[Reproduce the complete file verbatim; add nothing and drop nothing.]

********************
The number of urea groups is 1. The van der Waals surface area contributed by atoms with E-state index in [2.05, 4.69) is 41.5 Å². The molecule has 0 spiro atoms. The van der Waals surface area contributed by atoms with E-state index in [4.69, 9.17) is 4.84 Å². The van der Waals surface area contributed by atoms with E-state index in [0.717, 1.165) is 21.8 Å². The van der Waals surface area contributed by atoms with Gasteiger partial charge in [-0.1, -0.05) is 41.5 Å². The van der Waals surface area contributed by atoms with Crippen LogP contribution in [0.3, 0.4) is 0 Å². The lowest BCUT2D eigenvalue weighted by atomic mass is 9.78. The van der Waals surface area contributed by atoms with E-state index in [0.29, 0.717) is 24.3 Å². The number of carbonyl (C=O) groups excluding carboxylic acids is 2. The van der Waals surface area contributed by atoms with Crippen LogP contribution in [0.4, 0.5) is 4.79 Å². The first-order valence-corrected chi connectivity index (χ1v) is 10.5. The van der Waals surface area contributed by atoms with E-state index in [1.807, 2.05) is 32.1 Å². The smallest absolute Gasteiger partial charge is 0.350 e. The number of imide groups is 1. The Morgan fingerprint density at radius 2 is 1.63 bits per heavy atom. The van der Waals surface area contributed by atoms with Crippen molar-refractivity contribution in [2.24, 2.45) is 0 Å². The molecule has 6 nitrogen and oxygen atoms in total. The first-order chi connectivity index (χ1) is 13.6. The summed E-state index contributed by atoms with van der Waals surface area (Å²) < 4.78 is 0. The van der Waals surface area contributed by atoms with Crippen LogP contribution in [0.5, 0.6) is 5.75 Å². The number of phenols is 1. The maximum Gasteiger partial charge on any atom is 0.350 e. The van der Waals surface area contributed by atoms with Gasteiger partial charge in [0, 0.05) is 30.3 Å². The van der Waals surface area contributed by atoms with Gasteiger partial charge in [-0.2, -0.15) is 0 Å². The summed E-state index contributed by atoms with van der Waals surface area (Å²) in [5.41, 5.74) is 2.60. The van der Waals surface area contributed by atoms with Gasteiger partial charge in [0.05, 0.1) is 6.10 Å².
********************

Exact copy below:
The number of urea groups is 1. The van der Waals surface area contributed by atoms with E-state index in [2.05, 4.69) is 41.5 Å². The molecule has 0 spiro atoms. The van der Waals surface area contributed by atoms with E-state index in [4.69, 9.17) is 4.84 Å². The van der Waals surface area contributed by atoms with E-state index in [0.717, 1.165) is 21.8 Å². The van der Waals surface area contributed by atoms with Gasteiger partial charge in [-0.1, -0.05) is 41.5 Å². The van der Waals surface area contributed by atoms with Crippen LogP contribution in [0.3, 0.4) is 0 Å². The lowest BCUT2D eigenvalue weighted by atomic mass is 9.78. The van der Waals surface area contributed by atoms with E-state index in [0.29, 0.717) is 24.3 Å². The number of carbonyl (C=O) groups excluding carboxylic acids is 2. The van der Waals surface area contributed by atoms with Crippen LogP contribution in [0.4, 0.5) is 4.79 Å². The first-order valence-corrected chi connectivity index (χ1v) is 10.5. The van der Waals surface area contributed by atoms with E-state index in [1.807, 2.05) is 32.1 Å². The smallest absolute Gasteiger partial charge is 0.350 e. The number of imide groups is 1. The Morgan fingerprint density at radius 2 is 1.63 bits per heavy atom. The van der Waals surface area contributed by atoms with Crippen molar-refractivity contribution in [2.24, 2.45) is 0 Å². The molecule has 6 nitrogen and oxygen atoms in total. The first-order chi connectivity index (χ1) is 13.6. The summed E-state index contributed by atoms with van der Waals surface area (Å²) < 4.78 is 0. The van der Waals surface area contributed by atoms with Crippen LogP contribution in [0.5, 0.6) is 5.75 Å². The number of phenols is 1. The maximum Gasteiger partial charge on any atom is 0.350 e. The van der Waals surface area contributed by atoms with Gasteiger partial charge in [0, 0.05) is 30.3 Å². The van der Waals surface area contributed by atoms with Gasteiger partial charge in [-0.2, -0.15) is 0 Å². The summed E-state index contributed by atoms with van der Waals surface area (Å²) in [5.41, 5.74) is 2.60. The van der Waals surface area contributed by atoms with Gasteiger partial charge in [0.05, 0.1) is 6.10 Å².